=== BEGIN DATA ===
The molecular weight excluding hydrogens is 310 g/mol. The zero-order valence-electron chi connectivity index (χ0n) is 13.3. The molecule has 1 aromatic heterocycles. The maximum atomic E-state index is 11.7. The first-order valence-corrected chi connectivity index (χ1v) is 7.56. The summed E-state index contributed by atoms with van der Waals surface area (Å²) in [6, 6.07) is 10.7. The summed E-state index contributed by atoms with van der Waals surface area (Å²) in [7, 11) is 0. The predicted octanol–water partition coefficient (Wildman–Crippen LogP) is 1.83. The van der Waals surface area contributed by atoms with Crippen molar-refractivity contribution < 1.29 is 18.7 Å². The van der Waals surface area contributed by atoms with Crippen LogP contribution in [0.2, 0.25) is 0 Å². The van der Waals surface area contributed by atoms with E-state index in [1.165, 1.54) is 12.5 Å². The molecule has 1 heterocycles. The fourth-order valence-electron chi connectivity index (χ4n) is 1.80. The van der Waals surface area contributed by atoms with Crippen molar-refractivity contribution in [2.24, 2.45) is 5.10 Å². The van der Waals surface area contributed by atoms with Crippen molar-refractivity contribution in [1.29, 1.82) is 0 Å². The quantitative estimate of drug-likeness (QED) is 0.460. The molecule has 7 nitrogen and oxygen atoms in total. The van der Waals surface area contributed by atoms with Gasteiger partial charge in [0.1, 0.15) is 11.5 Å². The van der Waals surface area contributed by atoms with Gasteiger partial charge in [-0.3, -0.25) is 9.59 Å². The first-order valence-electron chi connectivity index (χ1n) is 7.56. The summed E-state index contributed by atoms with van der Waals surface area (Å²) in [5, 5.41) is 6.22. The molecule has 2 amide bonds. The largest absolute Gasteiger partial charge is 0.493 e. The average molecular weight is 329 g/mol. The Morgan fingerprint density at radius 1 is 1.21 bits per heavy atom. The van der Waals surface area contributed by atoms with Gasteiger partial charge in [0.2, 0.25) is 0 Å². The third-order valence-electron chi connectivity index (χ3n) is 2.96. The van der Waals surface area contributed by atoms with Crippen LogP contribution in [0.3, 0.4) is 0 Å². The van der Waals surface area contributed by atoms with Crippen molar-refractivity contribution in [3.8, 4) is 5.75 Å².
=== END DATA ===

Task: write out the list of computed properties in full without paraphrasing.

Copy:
The molecular weight excluding hydrogens is 310 g/mol. The zero-order valence-electron chi connectivity index (χ0n) is 13.3. The molecule has 1 aromatic heterocycles. The maximum atomic E-state index is 11.7. The first-order valence-corrected chi connectivity index (χ1v) is 7.56. The summed E-state index contributed by atoms with van der Waals surface area (Å²) in [6, 6.07) is 10.7. The summed E-state index contributed by atoms with van der Waals surface area (Å²) in [7, 11) is 0. The predicted octanol–water partition coefficient (Wildman–Crippen LogP) is 1.83. The van der Waals surface area contributed by atoms with Crippen molar-refractivity contribution < 1.29 is 18.7 Å². The van der Waals surface area contributed by atoms with Crippen LogP contribution in [0.2, 0.25) is 0 Å². The van der Waals surface area contributed by atoms with E-state index in [1.165, 1.54) is 12.5 Å². The molecule has 1 heterocycles. The fourth-order valence-electron chi connectivity index (χ4n) is 1.80. The van der Waals surface area contributed by atoms with Crippen molar-refractivity contribution in [2.24, 2.45) is 5.10 Å². The van der Waals surface area contributed by atoms with Crippen molar-refractivity contribution in [1.29, 1.82) is 0 Å². The quantitative estimate of drug-likeness (QED) is 0.460. The molecule has 7 nitrogen and oxygen atoms in total. The van der Waals surface area contributed by atoms with Gasteiger partial charge in [0.1, 0.15) is 11.5 Å². The van der Waals surface area contributed by atoms with Gasteiger partial charge in [-0.3, -0.25) is 9.59 Å². The first-order valence-electron chi connectivity index (χ1n) is 7.56. The summed E-state index contributed by atoms with van der Waals surface area (Å²) in [5, 5.41) is 6.22. The molecule has 2 amide bonds. The largest absolute Gasteiger partial charge is 0.493 e. The average molecular weight is 329 g/mol. The Morgan fingerprint density at radius 1 is 1.21 bits per heavy atom. The van der Waals surface area contributed by atoms with Gasteiger partial charge in [0.2, 0.25) is 0 Å². The third-order valence-electron chi connectivity index (χ3n) is 2.96. The van der Waals surface area contributed by atoms with Crippen LogP contribution in [0.3, 0.4) is 0 Å². The van der Waals surface area contributed by atoms with Crippen molar-refractivity contribution in [3.8, 4) is 5.75 Å².